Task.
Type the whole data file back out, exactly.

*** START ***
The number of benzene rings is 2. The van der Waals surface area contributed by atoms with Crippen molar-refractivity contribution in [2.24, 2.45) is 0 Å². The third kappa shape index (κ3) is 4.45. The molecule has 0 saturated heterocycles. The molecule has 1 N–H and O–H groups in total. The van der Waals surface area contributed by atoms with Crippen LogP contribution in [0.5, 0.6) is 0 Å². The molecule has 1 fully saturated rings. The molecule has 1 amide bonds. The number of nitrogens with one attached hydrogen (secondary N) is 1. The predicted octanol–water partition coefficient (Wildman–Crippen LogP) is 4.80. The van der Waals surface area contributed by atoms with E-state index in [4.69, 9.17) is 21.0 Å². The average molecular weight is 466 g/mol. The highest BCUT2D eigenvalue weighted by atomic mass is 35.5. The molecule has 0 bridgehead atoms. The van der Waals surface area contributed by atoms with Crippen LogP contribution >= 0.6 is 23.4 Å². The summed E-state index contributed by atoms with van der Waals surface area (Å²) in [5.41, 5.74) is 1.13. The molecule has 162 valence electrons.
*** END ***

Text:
The number of benzene rings is 2. The van der Waals surface area contributed by atoms with Crippen molar-refractivity contribution in [2.24, 2.45) is 0 Å². The third kappa shape index (κ3) is 4.45. The molecule has 0 saturated heterocycles. The molecule has 1 N–H and O–H groups in total. The van der Waals surface area contributed by atoms with Crippen LogP contribution in [0.5, 0.6) is 0 Å². The molecule has 1 fully saturated rings. The molecule has 1 amide bonds. The number of nitrogens with one attached hydrogen (secondary N) is 1. The predicted octanol–water partition coefficient (Wildman–Crippen LogP) is 4.80. The van der Waals surface area contributed by atoms with E-state index in [4.69, 9.17) is 21.0 Å². The average molecular weight is 466 g/mol. The highest BCUT2D eigenvalue weighted by atomic mass is 35.5. The molecule has 0 bridgehead atoms. The van der Waals surface area contributed by atoms with Crippen LogP contribution >= 0.6 is 23.4 Å². The summed E-state index contributed by atoms with van der Waals surface area (Å²) in [5.41, 5.74) is 1.13. The molecule has 162 valence electrons.